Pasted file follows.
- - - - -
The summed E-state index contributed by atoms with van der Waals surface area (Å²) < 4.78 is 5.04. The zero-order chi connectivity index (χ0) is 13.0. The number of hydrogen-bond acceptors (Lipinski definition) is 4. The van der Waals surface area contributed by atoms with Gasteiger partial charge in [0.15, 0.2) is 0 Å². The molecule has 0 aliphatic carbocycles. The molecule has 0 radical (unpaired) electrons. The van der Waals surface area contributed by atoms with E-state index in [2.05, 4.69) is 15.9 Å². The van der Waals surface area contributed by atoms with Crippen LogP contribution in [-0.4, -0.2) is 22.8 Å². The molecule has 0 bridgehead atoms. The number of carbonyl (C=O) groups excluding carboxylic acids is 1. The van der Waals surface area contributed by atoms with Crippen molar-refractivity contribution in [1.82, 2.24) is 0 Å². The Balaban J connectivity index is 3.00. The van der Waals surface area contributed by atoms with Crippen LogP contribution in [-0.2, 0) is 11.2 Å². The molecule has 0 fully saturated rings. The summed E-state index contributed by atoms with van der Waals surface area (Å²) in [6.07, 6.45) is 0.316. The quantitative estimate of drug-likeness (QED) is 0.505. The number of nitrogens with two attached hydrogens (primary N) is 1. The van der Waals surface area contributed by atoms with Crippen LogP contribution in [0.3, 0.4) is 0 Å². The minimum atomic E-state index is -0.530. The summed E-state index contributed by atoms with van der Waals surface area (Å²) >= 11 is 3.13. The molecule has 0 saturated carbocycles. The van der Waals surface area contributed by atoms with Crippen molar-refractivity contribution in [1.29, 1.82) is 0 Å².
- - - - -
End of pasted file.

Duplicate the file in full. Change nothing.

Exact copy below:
The summed E-state index contributed by atoms with van der Waals surface area (Å²) < 4.78 is 5.04. The zero-order chi connectivity index (χ0) is 13.0. The number of hydrogen-bond acceptors (Lipinski definition) is 4. The van der Waals surface area contributed by atoms with Gasteiger partial charge in [0.15, 0.2) is 0 Å². The molecule has 0 aliphatic carbocycles. The molecule has 0 radical (unpaired) electrons. The van der Waals surface area contributed by atoms with E-state index in [2.05, 4.69) is 15.9 Å². The van der Waals surface area contributed by atoms with Crippen LogP contribution in [-0.4, -0.2) is 22.8 Å². The molecule has 0 bridgehead atoms. The number of carbonyl (C=O) groups excluding carboxylic acids is 1. The van der Waals surface area contributed by atoms with Crippen molar-refractivity contribution in [1.82, 2.24) is 0 Å². The Balaban J connectivity index is 3.00. The van der Waals surface area contributed by atoms with Crippen LogP contribution in [-0.2, 0) is 11.2 Å². The molecule has 0 fully saturated rings. The summed E-state index contributed by atoms with van der Waals surface area (Å²) in [6.07, 6.45) is 0.316. The quantitative estimate of drug-likeness (QED) is 0.505. The number of nitrogens with two attached hydrogens (primary N) is 1. The van der Waals surface area contributed by atoms with Crippen LogP contribution in [0.3, 0.4) is 0 Å². The minimum atomic E-state index is -0.530. The summed E-state index contributed by atoms with van der Waals surface area (Å²) >= 11 is 3.13. The molecule has 0 saturated carbocycles. The van der Waals surface area contributed by atoms with Crippen molar-refractivity contribution in [1.29, 1.82) is 0 Å².